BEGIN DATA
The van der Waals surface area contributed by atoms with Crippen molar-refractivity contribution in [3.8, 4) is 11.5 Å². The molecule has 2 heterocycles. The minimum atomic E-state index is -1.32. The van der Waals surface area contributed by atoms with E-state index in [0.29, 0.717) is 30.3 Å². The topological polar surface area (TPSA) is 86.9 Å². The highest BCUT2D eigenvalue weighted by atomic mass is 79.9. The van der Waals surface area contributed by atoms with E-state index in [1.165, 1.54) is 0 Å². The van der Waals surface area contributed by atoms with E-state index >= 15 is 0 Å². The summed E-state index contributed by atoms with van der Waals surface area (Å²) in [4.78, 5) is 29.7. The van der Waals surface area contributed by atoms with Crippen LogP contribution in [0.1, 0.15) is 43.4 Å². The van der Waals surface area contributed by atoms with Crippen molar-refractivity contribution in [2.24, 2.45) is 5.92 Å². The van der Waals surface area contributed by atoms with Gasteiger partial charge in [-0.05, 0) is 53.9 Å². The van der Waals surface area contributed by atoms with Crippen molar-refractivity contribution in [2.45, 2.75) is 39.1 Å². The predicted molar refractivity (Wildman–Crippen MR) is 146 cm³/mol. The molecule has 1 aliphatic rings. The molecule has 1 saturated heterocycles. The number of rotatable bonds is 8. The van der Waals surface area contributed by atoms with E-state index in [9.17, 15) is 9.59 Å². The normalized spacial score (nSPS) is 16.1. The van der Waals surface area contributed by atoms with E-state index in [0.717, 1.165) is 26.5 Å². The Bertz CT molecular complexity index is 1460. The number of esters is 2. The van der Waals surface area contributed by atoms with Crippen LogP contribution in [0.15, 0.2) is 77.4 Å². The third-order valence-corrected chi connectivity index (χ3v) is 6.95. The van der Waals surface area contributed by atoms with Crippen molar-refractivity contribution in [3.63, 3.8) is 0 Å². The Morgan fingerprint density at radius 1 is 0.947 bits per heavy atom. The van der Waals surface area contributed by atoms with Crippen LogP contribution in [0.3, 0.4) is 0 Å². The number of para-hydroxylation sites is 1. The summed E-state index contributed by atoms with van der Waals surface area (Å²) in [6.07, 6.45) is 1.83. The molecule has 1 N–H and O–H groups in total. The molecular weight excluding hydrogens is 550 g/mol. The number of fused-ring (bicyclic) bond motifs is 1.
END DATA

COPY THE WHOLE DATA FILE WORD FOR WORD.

The van der Waals surface area contributed by atoms with Crippen molar-refractivity contribution in [3.8, 4) is 11.5 Å². The molecule has 2 heterocycles. The minimum atomic E-state index is -1.32. The van der Waals surface area contributed by atoms with E-state index in [0.29, 0.717) is 30.3 Å². The topological polar surface area (TPSA) is 86.9 Å². The highest BCUT2D eigenvalue weighted by atomic mass is 79.9. The van der Waals surface area contributed by atoms with E-state index in [1.165, 1.54) is 0 Å². The van der Waals surface area contributed by atoms with E-state index >= 15 is 0 Å². The summed E-state index contributed by atoms with van der Waals surface area (Å²) in [4.78, 5) is 29.7. The van der Waals surface area contributed by atoms with Crippen LogP contribution in [0.1, 0.15) is 43.4 Å². The van der Waals surface area contributed by atoms with Crippen molar-refractivity contribution in [2.24, 2.45) is 5.92 Å². The van der Waals surface area contributed by atoms with Gasteiger partial charge in [-0.05, 0) is 53.9 Å². The van der Waals surface area contributed by atoms with Crippen molar-refractivity contribution in [2.45, 2.75) is 39.1 Å². The predicted molar refractivity (Wildman–Crippen MR) is 146 cm³/mol. The molecule has 1 aliphatic rings. The molecule has 1 saturated heterocycles. The number of rotatable bonds is 8. The van der Waals surface area contributed by atoms with E-state index in [9.17, 15) is 9.59 Å². The normalized spacial score (nSPS) is 16.1. The van der Waals surface area contributed by atoms with E-state index in [0.717, 1.165) is 26.5 Å². The Bertz CT molecular complexity index is 1460. The number of esters is 2. The van der Waals surface area contributed by atoms with Crippen LogP contribution in [0.15, 0.2) is 77.4 Å². The third-order valence-corrected chi connectivity index (χ3v) is 6.95. The van der Waals surface area contributed by atoms with Crippen molar-refractivity contribution in [3.63, 3.8) is 0 Å². The Morgan fingerprint density at radius 1 is 0.947 bits per heavy atom. The van der Waals surface area contributed by atoms with Crippen LogP contribution in [0.3, 0.4) is 0 Å². The number of para-hydroxylation sites is 1. The summed E-state index contributed by atoms with van der Waals surface area (Å²) in [6.07, 6.45) is 1.83. The molecule has 1 N–H and O–H groups in total. The molecular weight excluding hydrogens is 550 g/mol. The number of fused-ring (bicyclic) bond motifs is 1.